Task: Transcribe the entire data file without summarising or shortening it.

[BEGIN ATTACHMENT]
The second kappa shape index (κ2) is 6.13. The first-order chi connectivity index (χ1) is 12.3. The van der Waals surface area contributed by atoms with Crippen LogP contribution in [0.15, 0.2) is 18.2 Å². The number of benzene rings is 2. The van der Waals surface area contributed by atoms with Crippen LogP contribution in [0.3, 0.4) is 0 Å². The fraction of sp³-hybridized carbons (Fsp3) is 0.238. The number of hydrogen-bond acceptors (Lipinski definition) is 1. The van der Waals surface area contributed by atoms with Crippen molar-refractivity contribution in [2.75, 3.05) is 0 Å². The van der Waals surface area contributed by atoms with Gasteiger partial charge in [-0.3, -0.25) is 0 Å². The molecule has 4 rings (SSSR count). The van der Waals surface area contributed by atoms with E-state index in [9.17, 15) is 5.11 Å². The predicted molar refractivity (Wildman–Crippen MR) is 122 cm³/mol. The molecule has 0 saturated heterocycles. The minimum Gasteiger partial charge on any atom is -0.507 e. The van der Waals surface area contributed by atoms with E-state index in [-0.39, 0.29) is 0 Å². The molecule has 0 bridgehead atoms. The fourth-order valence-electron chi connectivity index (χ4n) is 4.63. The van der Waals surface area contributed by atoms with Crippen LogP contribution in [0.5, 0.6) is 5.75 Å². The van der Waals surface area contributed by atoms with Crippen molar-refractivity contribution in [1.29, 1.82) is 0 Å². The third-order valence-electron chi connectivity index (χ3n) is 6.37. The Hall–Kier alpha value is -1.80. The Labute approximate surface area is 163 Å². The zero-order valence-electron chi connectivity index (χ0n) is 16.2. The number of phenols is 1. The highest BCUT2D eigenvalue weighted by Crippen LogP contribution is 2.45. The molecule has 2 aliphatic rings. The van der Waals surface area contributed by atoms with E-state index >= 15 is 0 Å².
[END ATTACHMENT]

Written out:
The second kappa shape index (κ2) is 6.13. The first-order chi connectivity index (χ1) is 12.3. The van der Waals surface area contributed by atoms with Crippen LogP contribution in [0.15, 0.2) is 18.2 Å². The number of benzene rings is 2. The van der Waals surface area contributed by atoms with Crippen LogP contribution in [0.3, 0.4) is 0 Å². The fraction of sp³-hybridized carbons (Fsp3) is 0.238. The number of hydrogen-bond acceptors (Lipinski definition) is 1. The van der Waals surface area contributed by atoms with Crippen molar-refractivity contribution in [2.75, 3.05) is 0 Å². The van der Waals surface area contributed by atoms with Gasteiger partial charge in [-0.3, -0.25) is 0 Å². The molecule has 4 rings (SSSR count). The van der Waals surface area contributed by atoms with E-state index in [9.17, 15) is 5.11 Å². The predicted molar refractivity (Wildman–Crippen MR) is 122 cm³/mol. The molecule has 0 saturated heterocycles. The minimum Gasteiger partial charge on any atom is -0.507 e. The van der Waals surface area contributed by atoms with E-state index in [-0.39, 0.29) is 0 Å². The molecule has 0 bridgehead atoms. The fourth-order valence-electron chi connectivity index (χ4n) is 4.63. The van der Waals surface area contributed by atoms with Crippen LogP contribution in [0.5, 0.6) is 5.75 Å². The van der Waals surface area contributed by atoms with Crippen molar-refractivity contribution in [1.29, 1.82) is 0 Å². The third-order valence-electron chi connectivity index (χ3n) is 6.37. The Hall–Kier alpha value is -1.80. The Labute approximate surface area is 163 Å². The zero-order valence-electron chi connectivity index (χ0n) is 16.2. The number of phenols is 1. The highest BCUT2D eigenvalue weighted by Crippen LogP contribution is 2.45. The molecule has 2 aliphatic rings. The van der Waals surface area contributed by atoms with E-state index >= 15 is 0 Å².